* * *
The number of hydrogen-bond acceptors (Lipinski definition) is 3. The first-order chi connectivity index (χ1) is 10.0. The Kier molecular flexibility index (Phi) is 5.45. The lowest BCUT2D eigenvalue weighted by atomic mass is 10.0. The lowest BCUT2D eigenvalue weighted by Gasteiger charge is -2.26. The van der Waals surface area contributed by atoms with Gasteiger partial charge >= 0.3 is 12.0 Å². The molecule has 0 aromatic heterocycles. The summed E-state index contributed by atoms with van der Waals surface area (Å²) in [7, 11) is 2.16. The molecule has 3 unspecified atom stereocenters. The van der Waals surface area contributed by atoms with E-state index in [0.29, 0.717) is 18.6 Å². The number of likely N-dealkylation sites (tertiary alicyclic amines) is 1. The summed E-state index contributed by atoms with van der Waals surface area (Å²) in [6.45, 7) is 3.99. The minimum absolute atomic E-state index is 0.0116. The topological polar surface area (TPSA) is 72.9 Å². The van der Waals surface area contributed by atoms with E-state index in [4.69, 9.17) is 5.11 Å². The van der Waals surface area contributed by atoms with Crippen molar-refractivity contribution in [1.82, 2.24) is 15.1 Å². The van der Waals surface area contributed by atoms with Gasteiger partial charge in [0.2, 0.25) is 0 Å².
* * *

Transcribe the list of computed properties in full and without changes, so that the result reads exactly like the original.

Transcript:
The number of hydrogen-bond acceptors (Lipinski definition) is 3. The first-order chi connectivity index (χ1) is 10.0. The Kier molecular flexibility index (Phi) is 5.45. The lowest BCUT2D eigenvalue weighted by atomic mass is 10.0. The lowest BCUT2D eigenvalue weighted by Gasteiger charge is -2.26. The van der Waals surface area contributed by atoms with Gasteiger partial charge >= 0.3 is 12.0 Å². The molecule has 0 aromatic heterocycles. The summed E-state index contributed by atoms with van der Waals surface area (Å²) in [7, 11) is 2.16. The molecule has 3 unspecified atom stereocenters. The van der Waals surface area contributed by atoms with E-state index in [0.29, 0.717) is 18.6 Å². The number of likely N-dealkylation sites (tertiary alicyclic amines) is 1. The summed E-state index contributed by atoms with van der Waals surface area (Å²) in [6.45, 7) is 3.99. The minimum absolute atomic E-state index is 0.0116. The topological polar surface area (TPSA) is 72.9 Å². The van der Waals surface area contributed by atoms with E-state index in [4.69, 9.17) is 5.11 Å². The van der Waals surface area contributed by atoms with Crippen molar-refractivity contribution in [1.82, 2.24) is 15.1 Å². The van der Waals surface area contributed by atoms with Gasteiger partial charge in [0.2, 0.25) is 0 Å².